Prior to Monday's announcement, it was believed Whitman spent the early 1850s at work on that magnum opus, publishing little of note.
In 1842, Whitman had published another work of fiction, a harrowing "temperance novel" about a stouthearted young man whose life is nearly destroyed by alcohol. Whitman distanced himself from that early work and never publicly acknowledged authorship of Jack Engle.
Turpin spoke to NPR about his discovery, made when he was scouring a vast online database of 19th century newspapers for names found in Whitman's notebooks.
"It was wild," he told All Things Considered's Ari Shapiro. "The literary research that I do isn't as glamorous as you might think. I was actually in a guest bedroom at my in-laws', putting together a Pack-and-Play, and I got an email. ...
"What I'm looking for are these very unique character names Whitman had written out — Wigglesworth, Smytthe ... and the first thing I see on the page are those names. ... It was surreal."
Turpin describes the book as, among other things, Dickensian. "It's also a sentimental novel; it's also city mystery novel. It's multifaceted, let's put it that way."
As for how Jack Engle intersects Leaves of Grass, Turpin says, "They're apples and oranges. You have certain passages like [those excerpted below] that are remarkably similar, that presages ... Leaves of Grass, which he was probably writing simultaneously. ... There are also elements that are wildly different — chases across New York and romances and scheming, mustache-twisting villains are not the stuff of Leaves of Grass, but these are the stuff of Whitman's long and storied fiction career, and career as a journalist."
As for what Turpin thinks of the the work itself, he says, "I'm really blown away by this book. ... It's all things to all men. It's weird, it's wild, it's beautiful and hilarious, and turns on a dime in ways that are both great and terrible. It's truly phenomenal, and I think something that everyone will enjoy picking up."
It's the second time in as many years Turpin has made such a discovery. Previously, he found another Whitman manuscript, a series of articles offering tips for a healthy and vigorous lifestyle, in another newspaper.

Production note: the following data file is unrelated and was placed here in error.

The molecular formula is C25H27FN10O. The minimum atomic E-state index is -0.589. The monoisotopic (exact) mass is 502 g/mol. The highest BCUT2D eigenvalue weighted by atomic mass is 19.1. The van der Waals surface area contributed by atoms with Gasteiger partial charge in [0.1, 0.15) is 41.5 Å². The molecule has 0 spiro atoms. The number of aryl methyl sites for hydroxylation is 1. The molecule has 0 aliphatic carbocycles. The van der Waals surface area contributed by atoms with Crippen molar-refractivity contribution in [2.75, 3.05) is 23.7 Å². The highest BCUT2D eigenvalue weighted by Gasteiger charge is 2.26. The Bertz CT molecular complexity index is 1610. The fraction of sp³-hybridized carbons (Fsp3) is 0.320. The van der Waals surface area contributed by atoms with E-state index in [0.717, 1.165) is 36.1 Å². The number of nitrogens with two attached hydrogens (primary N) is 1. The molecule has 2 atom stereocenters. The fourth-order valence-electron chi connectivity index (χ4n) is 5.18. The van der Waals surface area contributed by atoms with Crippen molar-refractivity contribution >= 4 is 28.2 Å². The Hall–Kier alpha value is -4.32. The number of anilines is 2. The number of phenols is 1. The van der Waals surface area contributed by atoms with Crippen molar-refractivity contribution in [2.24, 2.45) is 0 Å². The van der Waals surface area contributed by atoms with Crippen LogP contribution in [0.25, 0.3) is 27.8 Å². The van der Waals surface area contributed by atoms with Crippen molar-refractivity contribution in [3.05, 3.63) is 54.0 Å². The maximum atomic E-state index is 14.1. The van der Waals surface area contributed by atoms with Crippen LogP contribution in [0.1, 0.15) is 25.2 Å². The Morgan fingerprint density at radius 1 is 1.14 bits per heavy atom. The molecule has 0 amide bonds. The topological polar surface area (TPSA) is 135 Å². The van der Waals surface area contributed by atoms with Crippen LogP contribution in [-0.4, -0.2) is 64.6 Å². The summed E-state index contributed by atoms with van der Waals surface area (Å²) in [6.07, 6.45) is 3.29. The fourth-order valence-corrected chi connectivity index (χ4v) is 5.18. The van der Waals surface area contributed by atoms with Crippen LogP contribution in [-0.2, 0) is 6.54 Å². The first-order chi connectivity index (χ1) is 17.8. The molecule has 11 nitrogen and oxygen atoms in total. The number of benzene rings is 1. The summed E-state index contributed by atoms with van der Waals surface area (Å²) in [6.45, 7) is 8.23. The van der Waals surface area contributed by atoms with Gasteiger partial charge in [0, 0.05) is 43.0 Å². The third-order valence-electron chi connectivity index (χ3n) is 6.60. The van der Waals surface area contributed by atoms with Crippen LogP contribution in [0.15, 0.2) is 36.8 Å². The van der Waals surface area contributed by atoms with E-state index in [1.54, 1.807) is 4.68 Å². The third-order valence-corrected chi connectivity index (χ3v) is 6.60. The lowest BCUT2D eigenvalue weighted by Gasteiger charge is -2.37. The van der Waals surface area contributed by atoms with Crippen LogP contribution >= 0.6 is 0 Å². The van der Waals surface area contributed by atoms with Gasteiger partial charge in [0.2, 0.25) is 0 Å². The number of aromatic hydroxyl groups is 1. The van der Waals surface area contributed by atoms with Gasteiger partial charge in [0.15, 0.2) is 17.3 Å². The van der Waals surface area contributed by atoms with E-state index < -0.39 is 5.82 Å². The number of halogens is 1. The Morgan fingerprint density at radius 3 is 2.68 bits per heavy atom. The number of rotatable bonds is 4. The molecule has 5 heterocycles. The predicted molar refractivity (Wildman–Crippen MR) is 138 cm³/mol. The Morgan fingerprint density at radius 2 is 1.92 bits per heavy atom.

Asked if historians should respect Whitman's wish for his early work to "be dropped in oblivion," Turpin says, "I respect that ... on the other hand, Whitman's greatest wish was to be the greatest and most famous poet in America."
In this excerpt, the narrator stops into the graveyard of Manhattan's Trinity Church and muses about mortality. Turpin and other Whitman scholars believe this section offers a glimpse of the poet engaging with some of the same language and themes that would define Leaves of Grass:
"Truly, life is sweet to the young man.—Such bounding and swelling capacities for joy reside within him, and such ambitious yearnings. Health and unfettered spirits are his staff and mantle. He learns unthinkingly to love—that glorious privilege of youth! Out of the tiny fractions of his experience, he builds beautiful imaginings, and confidently looks for the future to realize them. And then he is so sure of those future years. ...
"Out there in the fashionable thoroughfare, how bustling was life, and how jauntily it wandered close along the side of those warnings of its inevitable end. How gay that throng along the walk! Light laughs come from them, and jolly talk — those groups of well-dressed young men — those merry boys returning from school — clerks going home from their labors — and many a form, too, of female grace and elegance.
"Could it be that coffins, six feet below where I stood, enclosed the ashes of like young men, whose vestments, during life, had engrossed the same anxious care — and schoolboys and beautiful women; for they too were buried here, as well as the aged and infirm.
"But onward rolled the broad, bright current, and troubled themselves not yet with gloomy thoughts; and that showed more philosophy in them perhaps than such sentimental meditations as any the reader has been perusing."
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